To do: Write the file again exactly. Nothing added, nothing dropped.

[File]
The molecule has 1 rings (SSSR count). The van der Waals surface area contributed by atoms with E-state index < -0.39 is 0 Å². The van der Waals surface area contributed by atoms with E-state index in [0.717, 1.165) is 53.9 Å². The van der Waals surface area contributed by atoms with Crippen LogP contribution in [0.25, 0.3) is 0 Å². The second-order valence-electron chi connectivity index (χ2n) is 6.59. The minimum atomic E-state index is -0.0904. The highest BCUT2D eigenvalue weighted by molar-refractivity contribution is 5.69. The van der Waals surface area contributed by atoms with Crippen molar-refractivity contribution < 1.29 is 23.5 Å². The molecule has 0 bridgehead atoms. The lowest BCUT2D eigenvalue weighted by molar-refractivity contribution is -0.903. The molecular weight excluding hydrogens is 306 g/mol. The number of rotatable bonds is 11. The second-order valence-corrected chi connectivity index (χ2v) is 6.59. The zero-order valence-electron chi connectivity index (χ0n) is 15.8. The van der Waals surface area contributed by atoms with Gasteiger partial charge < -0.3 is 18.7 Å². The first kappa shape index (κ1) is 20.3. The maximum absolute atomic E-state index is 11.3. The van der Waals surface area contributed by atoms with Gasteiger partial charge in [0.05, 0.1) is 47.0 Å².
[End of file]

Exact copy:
The molecule has 1 rings (SSSR count). The van der Waals surface area contributed by atoms with E-state index < -0.39 is 0 Å². The van der Waals surface area contributed by atoms with E-state index in [0.717, 1.165) is 53.9 Å². The van der Waals surface area contributed by atoms with Crippen LogP contribution in [0.25, 0.3) is 0 Å². The second-order valence-electron chi connectivity index (χ2n) is 6.59. The minimum atomic E-state index is -0.0904. The highest BCUT2D eigenvalue weighted by molar-refractivity contribution is 5.69. The van der Waals surface area contributed by atoms with Crippen molar-refractivity contribution < 1.29 is 23.5 Å². The molecule has 0 bridgehead atoms. The lowest BCUT2D eigenvalue weighted by molar-refractivity contribution is -0.903. The molecular weight excluding hydrogens is 306 g/mol. The number of rotatable bonds is 11. The second-order valence-corrected chi connectivity index (χ2v) is 6.59. The zero-order valence-electron chi connectivity index (χ0n) is 15.8. The van der Waals surface area contributed by atoms with Gasteiger partial charge < -0.3 is 18.7 Å². The first kappa shape index (κ1) is 20.3. The maximum absolute atomic E-state index is 11.3. The van der Waals surface area contributed by atoms with Gasteiger partial charge in [0.05, 0.1) is 47.0 Å².